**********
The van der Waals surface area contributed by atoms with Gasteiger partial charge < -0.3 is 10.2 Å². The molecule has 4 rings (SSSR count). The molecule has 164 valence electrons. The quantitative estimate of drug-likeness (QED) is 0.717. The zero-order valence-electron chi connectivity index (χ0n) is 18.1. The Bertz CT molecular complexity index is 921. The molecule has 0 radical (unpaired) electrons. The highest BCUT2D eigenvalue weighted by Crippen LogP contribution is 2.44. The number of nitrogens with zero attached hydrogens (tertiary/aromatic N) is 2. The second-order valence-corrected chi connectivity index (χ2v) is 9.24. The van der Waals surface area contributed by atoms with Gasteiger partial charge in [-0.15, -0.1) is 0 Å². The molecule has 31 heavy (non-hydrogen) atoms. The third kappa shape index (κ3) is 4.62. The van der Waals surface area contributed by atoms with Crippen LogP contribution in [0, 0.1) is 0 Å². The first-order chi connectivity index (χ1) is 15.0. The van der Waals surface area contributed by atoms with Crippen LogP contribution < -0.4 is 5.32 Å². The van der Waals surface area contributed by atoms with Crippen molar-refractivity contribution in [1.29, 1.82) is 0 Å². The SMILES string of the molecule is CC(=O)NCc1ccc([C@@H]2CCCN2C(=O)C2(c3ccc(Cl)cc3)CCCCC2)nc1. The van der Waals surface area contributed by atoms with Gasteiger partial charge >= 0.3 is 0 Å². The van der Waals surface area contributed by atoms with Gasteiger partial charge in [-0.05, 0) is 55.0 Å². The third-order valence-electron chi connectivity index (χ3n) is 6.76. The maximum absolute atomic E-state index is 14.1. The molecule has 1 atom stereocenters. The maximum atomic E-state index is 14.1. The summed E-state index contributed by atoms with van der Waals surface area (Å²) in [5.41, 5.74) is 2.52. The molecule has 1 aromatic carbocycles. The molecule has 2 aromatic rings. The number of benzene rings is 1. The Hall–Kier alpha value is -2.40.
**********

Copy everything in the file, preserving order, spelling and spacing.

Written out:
The van der Waals surface area contributed by atoms with Gasteiger partial charge < -0.3 is 10.2 Å². The molecule has 4 rings (SSSR count). The molecule has 164 valence electrons. The quantitative estimate of drug-likeness (QED) is 0.717. The zero-order valence-electron chi connectivity index (χ0n) is 18.1. The Bertz CT molecular complexity index is 921. The molecule has 0 radical (unpaired) electrons. The highest BCUT2D eigenvalue weighted by Crippen LogP contribution is 2.44. The number of nitrogens with zero attached hydrogens (tertiary/aromatic N) is 2. The second-order valence-corrected chi connectivity index (χ2v) is 9.24. The van der Waals surface area contributed by atoms with Gasteiger partial charge in [-0.15, -0.1) is 0 Å². The molecule has 31 heavy (non-hydrogen) atoms. The third kappa shape index (κ3) is 4.62. The van der Waals surface area contributed by atoms with Crippen LogP contribution in [0, 0.1) is 0 Å². The first-order chi connectivity index (χ1) is 15.0. The van der Waals surface area contributed by atoms with Crippen LogP contribution < -0.4 is 5.32 Å². The van der Waals surface area contributed by atoms with Crippen molar-refractivity contribution in [1.29, 1.82) is 0 Å². The SMILES string of the molecule is CC(=O)NCc1ccc([C@@H]2CCCN2C(=O)C2(c3ccc(Cl)cc3)CCCCC2)nc1. The van der Waals surface area contributed by atoms with Gasteiger partial charge >= 0.3 is 0 Å². The van der Waals surface area contributed by atoms with Gasteiger partial charge in [-0.05, 0) is 55.0 Å². The third-order valence-electron chi connectivity index (χ3n) is 6.76. The maximum absolute atomic E-state index is 14.1. The molecule has 1 atom stereocenters. The maximum atomic E-state index is 14.1. The summed E-state index contributed by atoms with van der Waals surface area (Å²) in [5.41, 5.74) is 2.52. The molecule has 1 aromatic carbocycles. The molecule has 2 aromatic rings. The number of benzene rings is 1. The Hall–Kier alpha value is -2.40.